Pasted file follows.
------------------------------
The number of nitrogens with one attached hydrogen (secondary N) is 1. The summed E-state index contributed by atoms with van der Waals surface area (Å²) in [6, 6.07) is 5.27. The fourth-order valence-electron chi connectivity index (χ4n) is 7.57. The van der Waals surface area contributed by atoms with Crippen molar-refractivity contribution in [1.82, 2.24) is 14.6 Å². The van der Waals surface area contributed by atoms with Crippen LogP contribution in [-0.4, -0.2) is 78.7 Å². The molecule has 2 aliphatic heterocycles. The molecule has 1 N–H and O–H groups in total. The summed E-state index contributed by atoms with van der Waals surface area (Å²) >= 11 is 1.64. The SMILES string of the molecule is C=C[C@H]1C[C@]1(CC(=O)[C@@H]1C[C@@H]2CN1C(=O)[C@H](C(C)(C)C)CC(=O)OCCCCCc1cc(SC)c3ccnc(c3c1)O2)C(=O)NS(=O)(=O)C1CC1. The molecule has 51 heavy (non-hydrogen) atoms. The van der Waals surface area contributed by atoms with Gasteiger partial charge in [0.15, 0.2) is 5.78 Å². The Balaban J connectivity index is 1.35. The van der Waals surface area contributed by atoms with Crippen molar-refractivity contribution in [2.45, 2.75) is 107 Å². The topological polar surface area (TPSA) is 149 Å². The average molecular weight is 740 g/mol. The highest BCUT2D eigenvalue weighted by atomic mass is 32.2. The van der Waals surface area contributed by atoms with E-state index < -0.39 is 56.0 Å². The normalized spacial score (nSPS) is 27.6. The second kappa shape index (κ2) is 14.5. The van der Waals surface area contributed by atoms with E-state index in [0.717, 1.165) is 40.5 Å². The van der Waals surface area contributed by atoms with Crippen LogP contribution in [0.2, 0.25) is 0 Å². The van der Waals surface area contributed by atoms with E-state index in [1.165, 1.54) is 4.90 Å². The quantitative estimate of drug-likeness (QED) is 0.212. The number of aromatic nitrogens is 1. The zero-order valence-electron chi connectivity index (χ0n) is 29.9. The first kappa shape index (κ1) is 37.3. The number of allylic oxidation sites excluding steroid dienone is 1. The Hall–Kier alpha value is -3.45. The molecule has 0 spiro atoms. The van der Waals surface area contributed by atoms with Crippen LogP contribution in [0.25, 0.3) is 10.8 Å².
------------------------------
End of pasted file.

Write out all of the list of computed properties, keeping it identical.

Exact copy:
The number of nitrogens with one attached hydrogen (secondary N) is 1. The summed E-state index contributed by atoms with van der Waals surface area (Å²) in [6, 6.07) is 5.27. The fourth-order valence-electron chi connectivity index (χ4n) is 7.57. The van der Waals surface area contributed by atoms with Crippen molar-refractivity contribution in [1.82, 2.24) is 14.6 Å². The van der Waals surface area contributed by atoms with Crippen LogP contribution in [-0.4, -0.2) is 78.7 Å². The molecule has 2 aliphatic heterocycles. The molecule has 1 N–H and O–H groups in total. The summed E-state index contributed by atoms with van der Waals surface area (Å²) >= 11 is 1.64. The SMILES string of the molecule is C=C[C@H]1C[C@]1(CC(=O)[C@@H]1C[C@@H]2CN1C(=O)[C@H](C(C)(C)C)CC(=O)OCCCCCc1cc(SC)c3ccnc(c3c1)O2)C(=O)NS(=O)(=O)C1CC1. The molecule has 51 heavy (non-hydrogen) atoms. The van der Waals surface area contributed by atoms with Gasteiger partial charge in [0.15, 0.2) is 5.78 Å². The Balaban J connectivity index is 1.35. The van der Waals surface area contributed by atoms with Crippen molar-refractivity contribution in [2.45, 2.75) is 107 Å². The topological polar surface area (TPSA) is 149 Å². The average molecular weight is 740 g/mol. The highest BCUT2D eigenvalue weighted by atomic mass is 32.2. The van der Waals surface area contributed by atoms with E-state index < -0.39 is 56.0 Å². The normalized spacial score (nSPS) is 27.6. The second kappa shape index (κ2) is 14.5. The van der Waals surface area contributed by atoms with E-state index in [0.717, 1.165) is 40.5 Å². The van der Waals surface area contributed by atoms with Crippen LogP contribution in [0.2, 0.25) is 0 Å². The van der Waals surface area contributed by atoms with E-state index in [1.165, 1.54) is 4.90 Å². The quantitative estimate of drug-likeness (QED) is 0.212. The number of aromatic nitrogens is 1. The zero-order valence-electron chi connectivity index (χ0n) is 29.9. The first kappa shape index (κ1) is 37.3. The number of allylic oxidation sites excluding steroid dienone is 1. The Hall–Kier alpha value is -3.45. The molecule has 0 spiro atoms. The van der Waals surface area contributed by atoms with Crippen LogP contribution in [0.25, 0.3) is 10.8 Å².